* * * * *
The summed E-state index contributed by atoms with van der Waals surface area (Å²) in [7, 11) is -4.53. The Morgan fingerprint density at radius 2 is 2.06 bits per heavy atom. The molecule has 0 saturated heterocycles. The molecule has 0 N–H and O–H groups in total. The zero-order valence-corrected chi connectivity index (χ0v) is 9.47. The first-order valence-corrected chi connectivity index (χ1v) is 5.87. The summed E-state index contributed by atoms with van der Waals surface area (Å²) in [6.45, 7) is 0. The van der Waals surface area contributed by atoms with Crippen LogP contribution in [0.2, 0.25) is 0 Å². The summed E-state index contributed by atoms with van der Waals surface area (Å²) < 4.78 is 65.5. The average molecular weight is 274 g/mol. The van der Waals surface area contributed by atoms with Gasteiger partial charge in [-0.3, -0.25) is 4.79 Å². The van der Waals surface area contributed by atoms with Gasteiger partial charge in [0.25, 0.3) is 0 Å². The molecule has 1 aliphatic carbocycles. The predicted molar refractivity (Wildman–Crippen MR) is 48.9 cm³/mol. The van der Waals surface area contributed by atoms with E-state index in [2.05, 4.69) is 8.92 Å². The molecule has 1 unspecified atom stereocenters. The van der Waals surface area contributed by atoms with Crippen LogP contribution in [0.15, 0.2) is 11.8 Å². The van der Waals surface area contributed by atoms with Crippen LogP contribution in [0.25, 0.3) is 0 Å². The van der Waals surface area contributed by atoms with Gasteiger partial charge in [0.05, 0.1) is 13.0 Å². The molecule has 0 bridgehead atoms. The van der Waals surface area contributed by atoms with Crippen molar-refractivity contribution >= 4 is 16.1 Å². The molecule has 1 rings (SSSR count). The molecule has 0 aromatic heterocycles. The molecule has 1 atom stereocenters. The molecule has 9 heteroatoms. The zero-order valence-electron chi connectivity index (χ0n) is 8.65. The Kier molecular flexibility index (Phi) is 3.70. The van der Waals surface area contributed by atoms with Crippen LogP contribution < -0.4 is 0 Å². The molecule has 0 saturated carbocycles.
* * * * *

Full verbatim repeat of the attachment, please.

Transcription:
The summed E-state index contributed by atoms with van der Waals surface area (Å²) in [7, 11) is -4.53. The Morgan fingerprint density at radius 2 is 2.06 bits per heavy atom. The molecule has 0 saturated heterocycles. The molecule has 0 N–H and O–H groups in total. The zero-order valence-corrected chi connectivity index (χ0v) is 9.47. The first-order valence-corrected chi connectivity index (χ1v) is 5.87. The summed E-state index contributed by atoms with van der Waals surface area (Å²) in [6.45, 7) is 0. The van der Waals surface area contributed by atoms with Crippen LogP contribution in [0.2, 0.25) is 0 Å². The summed E-state index contributed by atoms with van der Waals surface area (Å²) < 4.78 is 65.5. The average molecular weight is 274 g/mol. The van der Waals surface area contributed by atoms with Gasteiger partial charge in [-0.3, -0.25) is 4.79 Å². The van der Waals surface area contributed by atoms with Gasteiger partial charge in [0.25, 0.3) is 0 Å². The molecule has 1 aliphatic carbocycles. The predicted molar refractivity (Wildman–Crippen MR) is 48.9 cm³/mol. The van der Waals surface area contributed by atoms with E-state index in [2.05, 4.69) is 8.92 Å². The molecule has 1 unspecified atom stereocenters. The van der Waals surface area contributed by atoms with Crippen LogP contribution in [0.15, 0.2) is 11.8 Å². The van der Waals surface area contributed by atoms with Crippen LogP contribution in [0.25, 0.3) is 0 Å². The van der Waals surface area contributed by atoms with Gasteiger partial charge in [0.05, 0.1) is 13.0 Å². The molecule has 0 bridgehead atoms. The van der Waals surface area contributed by atoms with Crippen molar-refractivity contribution >= 4 is 16.1 Å². The molecule has 1 rings (SSSR count). The molecule has 0 aromatic heterocycles. The molecule has 1 atom stereocenters. The molecule has 9 heteroatoms. The zero-order valence-electron chi connectivity index (χ0n) is 8.65. The Kier molecular flexibility index (Phi) is 3.70. The van der Waals surface area contributed by atoms with Crippen LogP contribution < -0.4 is 0 Å². The molecule has 0 saturated carbocycles.